Note: This answer addressed the original question that had been asked.
No, adding an adjectivally acting noun to a noun doesn't turn it into a collective noun.
A collective noun is a word for a single thing that is made up of multiple members.
Examples, from Ginger, include:
- Herd – A group of herbivore animals
- Swarm – A group of insects
- Crowd – Usually used to describe a group of people
- Choir – A large, organized group of singers
- Set – A tidy group of matched objects such as dishes; also used to describe rules or a social group of people
- Stack – A group of items neatly laid one on top of another; i.e., a stack of books
Whether or not you precede the noun with another noun that acts to narrow its scope, the status of the noun that's being modified remains the same.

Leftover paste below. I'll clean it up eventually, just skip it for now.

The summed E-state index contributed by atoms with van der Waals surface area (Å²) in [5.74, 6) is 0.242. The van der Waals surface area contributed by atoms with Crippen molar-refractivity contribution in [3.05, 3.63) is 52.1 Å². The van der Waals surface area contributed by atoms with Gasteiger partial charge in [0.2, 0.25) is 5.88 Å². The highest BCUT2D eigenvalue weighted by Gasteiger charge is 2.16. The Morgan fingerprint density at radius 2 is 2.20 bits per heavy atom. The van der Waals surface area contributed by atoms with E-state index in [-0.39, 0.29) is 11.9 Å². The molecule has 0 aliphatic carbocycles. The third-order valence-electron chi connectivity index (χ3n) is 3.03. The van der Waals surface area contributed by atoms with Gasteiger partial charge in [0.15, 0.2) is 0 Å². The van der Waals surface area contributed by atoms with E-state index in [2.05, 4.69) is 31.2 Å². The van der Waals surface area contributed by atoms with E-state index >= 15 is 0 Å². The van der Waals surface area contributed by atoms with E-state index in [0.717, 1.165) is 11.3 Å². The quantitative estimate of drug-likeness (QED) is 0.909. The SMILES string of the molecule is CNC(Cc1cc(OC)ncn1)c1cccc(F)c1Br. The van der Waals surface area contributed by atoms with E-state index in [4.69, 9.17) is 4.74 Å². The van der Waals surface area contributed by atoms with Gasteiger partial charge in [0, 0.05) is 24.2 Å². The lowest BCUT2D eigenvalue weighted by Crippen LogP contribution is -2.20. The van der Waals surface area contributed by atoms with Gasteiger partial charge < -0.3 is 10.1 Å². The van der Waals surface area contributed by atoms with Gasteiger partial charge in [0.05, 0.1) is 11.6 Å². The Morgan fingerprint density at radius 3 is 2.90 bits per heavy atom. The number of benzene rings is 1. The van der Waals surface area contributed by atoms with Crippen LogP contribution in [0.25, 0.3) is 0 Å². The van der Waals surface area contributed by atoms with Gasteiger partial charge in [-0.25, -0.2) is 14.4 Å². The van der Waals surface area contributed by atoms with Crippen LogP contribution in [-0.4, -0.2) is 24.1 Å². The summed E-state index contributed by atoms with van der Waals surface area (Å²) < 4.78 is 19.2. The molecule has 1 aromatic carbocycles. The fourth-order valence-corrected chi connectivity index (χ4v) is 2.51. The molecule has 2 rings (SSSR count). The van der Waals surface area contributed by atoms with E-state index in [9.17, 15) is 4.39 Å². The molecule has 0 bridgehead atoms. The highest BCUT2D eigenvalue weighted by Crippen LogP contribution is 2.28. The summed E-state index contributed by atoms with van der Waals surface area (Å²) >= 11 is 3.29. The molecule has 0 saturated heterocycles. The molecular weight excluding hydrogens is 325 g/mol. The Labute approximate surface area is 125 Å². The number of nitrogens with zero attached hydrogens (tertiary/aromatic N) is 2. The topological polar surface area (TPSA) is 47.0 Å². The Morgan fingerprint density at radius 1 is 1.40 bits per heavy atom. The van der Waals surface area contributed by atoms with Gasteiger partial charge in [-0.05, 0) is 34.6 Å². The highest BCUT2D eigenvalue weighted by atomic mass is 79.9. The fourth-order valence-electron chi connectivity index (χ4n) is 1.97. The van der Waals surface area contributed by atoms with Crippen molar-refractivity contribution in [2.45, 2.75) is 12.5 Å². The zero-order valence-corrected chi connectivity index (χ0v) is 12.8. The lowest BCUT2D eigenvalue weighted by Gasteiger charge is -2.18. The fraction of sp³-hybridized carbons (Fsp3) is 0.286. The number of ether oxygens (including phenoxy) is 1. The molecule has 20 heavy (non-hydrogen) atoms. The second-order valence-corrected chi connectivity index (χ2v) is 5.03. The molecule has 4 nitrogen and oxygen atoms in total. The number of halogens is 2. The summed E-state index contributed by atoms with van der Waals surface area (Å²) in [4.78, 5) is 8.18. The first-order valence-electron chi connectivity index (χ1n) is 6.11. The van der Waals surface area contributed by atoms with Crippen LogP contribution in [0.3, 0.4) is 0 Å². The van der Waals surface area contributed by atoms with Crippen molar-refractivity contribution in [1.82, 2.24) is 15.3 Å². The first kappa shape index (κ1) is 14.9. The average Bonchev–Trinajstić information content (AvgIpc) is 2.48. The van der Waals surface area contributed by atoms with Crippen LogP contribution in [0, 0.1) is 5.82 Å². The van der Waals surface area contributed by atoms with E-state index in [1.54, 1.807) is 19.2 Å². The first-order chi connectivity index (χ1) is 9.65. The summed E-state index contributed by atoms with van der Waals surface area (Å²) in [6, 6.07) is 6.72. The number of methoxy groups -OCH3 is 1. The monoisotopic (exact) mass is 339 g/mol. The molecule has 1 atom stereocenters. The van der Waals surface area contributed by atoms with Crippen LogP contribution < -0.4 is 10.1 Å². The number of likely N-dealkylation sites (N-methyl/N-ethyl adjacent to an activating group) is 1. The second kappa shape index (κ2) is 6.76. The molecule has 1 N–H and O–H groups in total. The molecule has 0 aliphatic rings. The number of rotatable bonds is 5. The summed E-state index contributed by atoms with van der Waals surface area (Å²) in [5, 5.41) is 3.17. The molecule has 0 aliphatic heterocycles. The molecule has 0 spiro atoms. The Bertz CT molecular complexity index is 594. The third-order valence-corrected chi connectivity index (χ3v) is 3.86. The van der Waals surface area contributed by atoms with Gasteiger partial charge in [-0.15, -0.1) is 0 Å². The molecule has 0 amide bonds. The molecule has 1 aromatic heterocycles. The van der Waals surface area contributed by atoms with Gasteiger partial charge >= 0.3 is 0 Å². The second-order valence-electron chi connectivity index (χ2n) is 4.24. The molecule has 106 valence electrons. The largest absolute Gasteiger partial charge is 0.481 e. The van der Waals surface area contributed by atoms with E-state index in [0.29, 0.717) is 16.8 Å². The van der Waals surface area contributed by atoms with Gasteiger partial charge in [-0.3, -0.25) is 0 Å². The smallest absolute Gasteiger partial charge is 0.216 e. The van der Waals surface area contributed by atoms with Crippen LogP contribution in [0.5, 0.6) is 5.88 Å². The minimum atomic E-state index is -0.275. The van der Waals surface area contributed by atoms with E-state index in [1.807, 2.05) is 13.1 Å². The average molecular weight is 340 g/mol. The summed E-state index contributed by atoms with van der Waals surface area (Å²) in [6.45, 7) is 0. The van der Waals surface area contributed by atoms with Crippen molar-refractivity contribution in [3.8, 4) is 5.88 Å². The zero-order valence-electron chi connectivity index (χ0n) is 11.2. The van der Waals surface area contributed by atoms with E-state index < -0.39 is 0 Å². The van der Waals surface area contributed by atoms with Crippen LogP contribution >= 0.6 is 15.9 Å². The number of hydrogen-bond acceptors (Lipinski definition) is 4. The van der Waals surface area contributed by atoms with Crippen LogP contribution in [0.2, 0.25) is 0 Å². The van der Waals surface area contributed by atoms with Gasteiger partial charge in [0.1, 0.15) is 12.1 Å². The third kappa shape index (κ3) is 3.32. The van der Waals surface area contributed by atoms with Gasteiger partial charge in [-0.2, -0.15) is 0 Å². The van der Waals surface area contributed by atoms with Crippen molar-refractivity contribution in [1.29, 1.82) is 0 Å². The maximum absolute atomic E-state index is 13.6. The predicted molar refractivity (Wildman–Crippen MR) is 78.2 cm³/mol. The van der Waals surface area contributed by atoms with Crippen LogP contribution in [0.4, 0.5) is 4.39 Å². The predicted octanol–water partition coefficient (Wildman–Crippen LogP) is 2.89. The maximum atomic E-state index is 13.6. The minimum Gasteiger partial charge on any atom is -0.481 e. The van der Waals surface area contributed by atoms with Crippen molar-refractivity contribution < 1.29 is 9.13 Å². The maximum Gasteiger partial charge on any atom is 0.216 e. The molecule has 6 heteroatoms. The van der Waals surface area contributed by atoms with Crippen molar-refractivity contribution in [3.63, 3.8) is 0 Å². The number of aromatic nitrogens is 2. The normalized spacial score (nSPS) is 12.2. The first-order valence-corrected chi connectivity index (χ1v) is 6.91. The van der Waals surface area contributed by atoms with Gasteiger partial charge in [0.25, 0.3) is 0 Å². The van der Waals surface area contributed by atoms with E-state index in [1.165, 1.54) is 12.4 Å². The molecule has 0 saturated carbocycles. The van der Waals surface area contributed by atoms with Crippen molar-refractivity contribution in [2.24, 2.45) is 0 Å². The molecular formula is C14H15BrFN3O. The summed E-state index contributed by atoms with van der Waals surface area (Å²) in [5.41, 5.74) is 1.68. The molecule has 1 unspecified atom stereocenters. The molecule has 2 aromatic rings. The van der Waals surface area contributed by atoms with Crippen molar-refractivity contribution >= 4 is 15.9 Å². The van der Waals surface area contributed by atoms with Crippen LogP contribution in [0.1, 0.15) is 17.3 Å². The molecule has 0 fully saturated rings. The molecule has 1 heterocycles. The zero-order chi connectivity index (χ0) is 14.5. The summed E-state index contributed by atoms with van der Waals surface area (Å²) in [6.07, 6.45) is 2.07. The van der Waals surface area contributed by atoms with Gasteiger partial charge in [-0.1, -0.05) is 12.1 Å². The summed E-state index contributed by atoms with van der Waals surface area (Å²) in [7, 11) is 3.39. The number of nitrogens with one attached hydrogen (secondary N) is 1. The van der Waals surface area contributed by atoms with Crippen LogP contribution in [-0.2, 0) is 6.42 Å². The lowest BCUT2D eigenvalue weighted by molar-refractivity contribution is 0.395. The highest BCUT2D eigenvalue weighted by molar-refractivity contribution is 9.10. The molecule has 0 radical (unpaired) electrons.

The following are my own examples.
- The crowd. It is already a collective noun.
- The student crowd. It is still a collective noun, but now it's been narrowed to specify a crowd related to students.
- The buildings. This is not a collective noun. It simply refers to physical structures.
- The student buildings. It is still not a collective noun, but it's now referring to buildings designed for students.